Just six weeks into the new fishing year, Gloucester and other New England fishermen and their federal regulators share a common belief that the very existence of the fishery is in peril, yet both sides remain entrenched in their feelings regarding how to deal with the crisis the federal Department of Commerce acknowledges is an “economic disaster.”
For Joe Orlando, who skippers the 65-foot dragger Padre Pio out of Gloucester with his son Mario as the only crew member, a recent Saturday proved a good day in a season he thinks is bound for the rocks.
Hot sun and calm waters buoyed the Padre Pio and her catch, mostly flounder, that Orlando expected would fetch $1,300 on the market Monday. But with most catch limits cut by about three quarters in the fishing year that began May 1, a few more good days and Orlando may have to hang it up by midsummer, he said.
But Orlando, who went out fishing about 100 days annually in recent years, estimates he hauled in about 10 percent of his flatfish quota in that one day, during just 13 hours at sea, a few miles off the coast of Cape Ann. And other fishermen who gathered with him at Fisherman’s Wharf Tuesday told of being caught in a similar squeeze.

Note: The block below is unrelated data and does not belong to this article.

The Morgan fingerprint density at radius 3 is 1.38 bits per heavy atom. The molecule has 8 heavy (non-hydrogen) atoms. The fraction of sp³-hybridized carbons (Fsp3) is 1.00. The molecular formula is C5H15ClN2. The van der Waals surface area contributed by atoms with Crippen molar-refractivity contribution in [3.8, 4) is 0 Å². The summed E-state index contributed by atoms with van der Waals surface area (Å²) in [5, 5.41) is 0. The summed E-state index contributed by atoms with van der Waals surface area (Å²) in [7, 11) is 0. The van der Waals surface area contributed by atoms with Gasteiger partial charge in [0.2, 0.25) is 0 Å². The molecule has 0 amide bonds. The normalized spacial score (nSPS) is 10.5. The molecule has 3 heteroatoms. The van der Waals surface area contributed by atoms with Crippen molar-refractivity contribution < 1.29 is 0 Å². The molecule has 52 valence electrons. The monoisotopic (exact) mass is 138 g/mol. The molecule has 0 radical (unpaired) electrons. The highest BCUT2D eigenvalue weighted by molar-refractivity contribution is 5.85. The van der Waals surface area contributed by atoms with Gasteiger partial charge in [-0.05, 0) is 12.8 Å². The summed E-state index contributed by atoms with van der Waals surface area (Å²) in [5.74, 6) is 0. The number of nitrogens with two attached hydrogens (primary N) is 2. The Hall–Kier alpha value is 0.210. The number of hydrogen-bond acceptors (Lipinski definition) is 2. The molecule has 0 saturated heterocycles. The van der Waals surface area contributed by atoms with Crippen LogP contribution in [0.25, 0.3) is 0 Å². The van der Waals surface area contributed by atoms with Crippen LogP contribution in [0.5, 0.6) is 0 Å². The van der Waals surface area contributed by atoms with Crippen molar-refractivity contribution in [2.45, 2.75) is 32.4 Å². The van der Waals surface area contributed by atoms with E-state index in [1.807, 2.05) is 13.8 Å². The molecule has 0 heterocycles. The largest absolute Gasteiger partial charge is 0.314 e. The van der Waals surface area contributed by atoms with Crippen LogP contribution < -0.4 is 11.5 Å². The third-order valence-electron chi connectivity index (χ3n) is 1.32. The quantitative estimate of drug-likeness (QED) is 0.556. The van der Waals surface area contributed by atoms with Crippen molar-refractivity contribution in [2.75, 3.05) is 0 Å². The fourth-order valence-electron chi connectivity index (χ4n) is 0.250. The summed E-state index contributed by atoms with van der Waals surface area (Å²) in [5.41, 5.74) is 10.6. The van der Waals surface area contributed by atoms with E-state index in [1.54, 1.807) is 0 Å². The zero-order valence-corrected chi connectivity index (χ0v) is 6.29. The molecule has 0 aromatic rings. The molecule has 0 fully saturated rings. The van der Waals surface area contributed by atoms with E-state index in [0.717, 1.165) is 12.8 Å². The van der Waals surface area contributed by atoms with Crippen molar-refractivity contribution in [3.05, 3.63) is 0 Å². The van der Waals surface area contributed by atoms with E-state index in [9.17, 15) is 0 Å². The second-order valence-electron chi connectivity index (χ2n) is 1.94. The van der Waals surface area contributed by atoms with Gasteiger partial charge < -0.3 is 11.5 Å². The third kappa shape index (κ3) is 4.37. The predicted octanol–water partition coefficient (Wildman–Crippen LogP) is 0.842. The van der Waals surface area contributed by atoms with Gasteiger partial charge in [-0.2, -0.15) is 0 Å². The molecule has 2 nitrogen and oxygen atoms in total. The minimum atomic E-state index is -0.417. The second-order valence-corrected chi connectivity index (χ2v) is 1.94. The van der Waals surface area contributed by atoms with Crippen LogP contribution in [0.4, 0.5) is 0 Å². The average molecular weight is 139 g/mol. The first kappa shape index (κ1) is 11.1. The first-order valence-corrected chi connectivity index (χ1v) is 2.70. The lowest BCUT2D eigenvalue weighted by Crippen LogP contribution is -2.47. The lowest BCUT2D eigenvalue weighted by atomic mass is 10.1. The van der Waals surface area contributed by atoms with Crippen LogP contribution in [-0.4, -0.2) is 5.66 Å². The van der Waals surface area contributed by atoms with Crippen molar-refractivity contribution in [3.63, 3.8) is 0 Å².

The drastic catch limit cuts — cuts of 78 percent for Gulf of Maine cod, and more than 50 percent for several other stocks — were set by the National Oceanic Atmospheric Administration were a response to a crisis that could doom the once mighty cod and other fish that live near the seafloor, according to NOAA and the environmental scientists who helped draft the stock assessment for the New England fishery.
But while NOAA Northeast Administrator John Bullard continues to claim the agency must curb the amount of groundfish the New England fleet can haul, the skippers and nearly every top elected official in Massachusetts argue that the scientific models the federal government uses are antiquated, and it is the catch limit that will leave boats like the Padre Pio rusting on the wharf.
A lawsuit filed May 30 by stare Attorney General Martha Coakley claims the new limits and NOAA’s imposition of regulations are illegal, in that — among other things — they fail to consider Magnuson-Stevens Act provisions requiring consideration of their economic impact on fishing communities and that they are not based on “the best available science.”